Joseph Backholm is Senior Fellow for Biblical Worldview and Political Engagement at Family Research Council. This article appeared in WORLD Magazine on March 16, 2022.
Americans are identifying as LGBT at higher rates than ever before. At least that’s what a recent poll claims. According to Gallup, the number of those who say they are something other than what God designed them to be has risen to 7.1 percent, a more than 100 percent increase from 10 years ago, when Gallup first began asking the question, and a 26 percent increase from just last year.
Unsurprisingly, younger people are significantly more likely to identify as LGBT. Nearly 21 percent of Generation Z (born between 1997 and 2003) claim that identity. A George Barna survey from 2021 reported that 39 percent of 18- to 24-year-olds identify as LGBTQ. Undoubtedly, part of this increase is explained by the perpetual redefinition of terms. Initially, the gay rights movement was defined exclusively by those who were attracted to the same sex. Later, a “B” for bisexual and a “T” for transgender were added, and the circle continues to widen. Oregon Democratic Gov. Kate Brown recently tweeted her support for “all the LGBTQ2SIA+ children and young people.” Almost no one knows what that means, but it’s clear the opportunities to fit under the LGBT umbrella are growing, and a good number of young people, in particular, are seizing the moment.
Beyond that, the definition of “transgender” changes by the day. In the recent past, it referred to those with gender dysphoria, a condition where people experience mental distress over the sense that their body’s gender is not aligned with what their mind tells them. More recently, however, the term transgender is used as a way to describe those who don’t fit gender stereotypes. Yesterday’s tomboy is today’s transgender, gender fluid, or possibly even “demiboy.”
The generational differences are striking. The Gallup poll found that each generation is twice as likely to identify as LGBT as the generation before it. Only 2.6 percent of baby boomers identify as LGBT, but 4.2 percent of Generation X, 10.5 percent of millennials, and 20 percent of Gen Z do. Of those born before 1946, only 0.8 percent identify as LGBT.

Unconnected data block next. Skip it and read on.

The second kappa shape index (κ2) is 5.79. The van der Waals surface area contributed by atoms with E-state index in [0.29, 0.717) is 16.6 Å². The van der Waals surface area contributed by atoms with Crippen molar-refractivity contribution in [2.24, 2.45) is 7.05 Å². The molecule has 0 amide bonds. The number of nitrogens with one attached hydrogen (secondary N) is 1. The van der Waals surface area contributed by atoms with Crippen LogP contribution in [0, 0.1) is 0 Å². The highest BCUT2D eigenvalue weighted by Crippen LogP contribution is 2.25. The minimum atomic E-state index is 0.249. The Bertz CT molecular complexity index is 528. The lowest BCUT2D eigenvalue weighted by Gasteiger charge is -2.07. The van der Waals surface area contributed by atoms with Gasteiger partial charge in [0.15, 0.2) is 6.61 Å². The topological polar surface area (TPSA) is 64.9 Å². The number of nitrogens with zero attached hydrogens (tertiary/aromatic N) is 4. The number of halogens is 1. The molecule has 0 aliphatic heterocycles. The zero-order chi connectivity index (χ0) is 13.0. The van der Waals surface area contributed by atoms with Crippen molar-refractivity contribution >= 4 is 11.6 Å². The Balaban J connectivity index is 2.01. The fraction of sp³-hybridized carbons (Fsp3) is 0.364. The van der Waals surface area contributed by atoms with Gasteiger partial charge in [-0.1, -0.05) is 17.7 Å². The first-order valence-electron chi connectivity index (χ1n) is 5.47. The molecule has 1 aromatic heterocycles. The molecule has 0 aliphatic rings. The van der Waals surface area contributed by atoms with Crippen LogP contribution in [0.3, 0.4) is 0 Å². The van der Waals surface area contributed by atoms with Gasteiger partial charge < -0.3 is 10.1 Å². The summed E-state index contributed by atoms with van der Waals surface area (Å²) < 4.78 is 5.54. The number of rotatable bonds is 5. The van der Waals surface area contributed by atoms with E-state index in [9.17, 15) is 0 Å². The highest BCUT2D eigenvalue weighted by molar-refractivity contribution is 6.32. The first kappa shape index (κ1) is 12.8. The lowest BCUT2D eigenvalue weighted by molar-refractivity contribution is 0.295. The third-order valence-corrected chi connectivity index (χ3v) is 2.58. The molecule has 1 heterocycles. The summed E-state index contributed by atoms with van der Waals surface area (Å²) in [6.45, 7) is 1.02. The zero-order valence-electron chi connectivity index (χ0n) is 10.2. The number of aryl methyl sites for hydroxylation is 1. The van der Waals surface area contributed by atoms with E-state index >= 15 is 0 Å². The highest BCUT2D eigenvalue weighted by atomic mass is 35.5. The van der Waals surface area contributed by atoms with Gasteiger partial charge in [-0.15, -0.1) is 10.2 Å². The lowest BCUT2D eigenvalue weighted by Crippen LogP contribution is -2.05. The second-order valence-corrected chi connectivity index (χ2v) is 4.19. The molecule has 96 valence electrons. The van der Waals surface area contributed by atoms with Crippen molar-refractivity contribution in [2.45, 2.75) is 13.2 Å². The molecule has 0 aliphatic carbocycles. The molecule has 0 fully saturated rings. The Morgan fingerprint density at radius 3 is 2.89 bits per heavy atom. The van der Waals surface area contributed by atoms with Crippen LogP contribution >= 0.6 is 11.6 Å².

Why the dramatic increase?
Gallup claims the survey results are simply the result of an increasingly tolerant world: “These young adults are coming of age, including coming to terms with their sexuality or gender identity, at a time when Americans increasingly accept gays, lesbians and transgender people, and LGBT individuals enjoy increasing legal protection against discrimination.”
The truth is much more complex than the emergence of a brave new world in which people are free to live their truth. If anything, these results resurrect the “nature versus nurture” debate that LGBT activists have worked long and hard to avoid. After all, their decades of activism have been built on the assertion that LGBT status is an immutable product of birth, like being born black or left-handed.
However, the fact that we don’t see exponential, generational increases in the number of left-handed or black people speaks to the obvious but frequently denied differences between LGBT identity and the other groups with which the LGBT community desperately wants to be compared.
It is not a coincidence that the rise in LGBT identity has corresponded with the relentless promotion of LGBT characters and storylines in entertainment. Much of the world now conducts a monthlong, annual celebration of all things LGBT. Corporations and governments around the world have created diversity, equity, and inclusion programs that exist—almost exclusively—to make people view LGBT status and behaviors favorably. People are getting the message.
For many young people, straight is boring and the natural desire to be special is exceeded only by the ease with which one can become special through a simple declaration. Abigail Schrier, in her book Irreversible Damage, has documented the social contagion associated with transgender identity among high school girls. According to Schrier’s research, most Western countries have seen a 1,000 to 5,000 percent increase in (mostly white) teenage females seeking treatment from gender clinics and psychologists.
Lisa Littman, a Brown University researcher, found that among teenage girls claiming to be transgender, more than one-third had friendship groups in which 50 percent or more of the youths began to identify as transgender in a similar time frame. In the past, teenage friend groups would all get the same haircut, today they change genders. Notably, Brown University mothballed Littman’s research because the results undermined the prevailing claim that transgender young people are “born that way.”
LGBT activists desperately need to preserve the “born that way” narrative, but the success with which they are converting people is undermining that case.
The LGBT political lobby could become a victim of its own marketing success. Activists have convinced so many people an LGBT identity is appealing that many are opting in. But if someone can simply opt in, logic holds that they might also opt out. That is a conversation the “LGBTQ2SIA+” community does not want to have, but, ironically enough, they may not have a choice.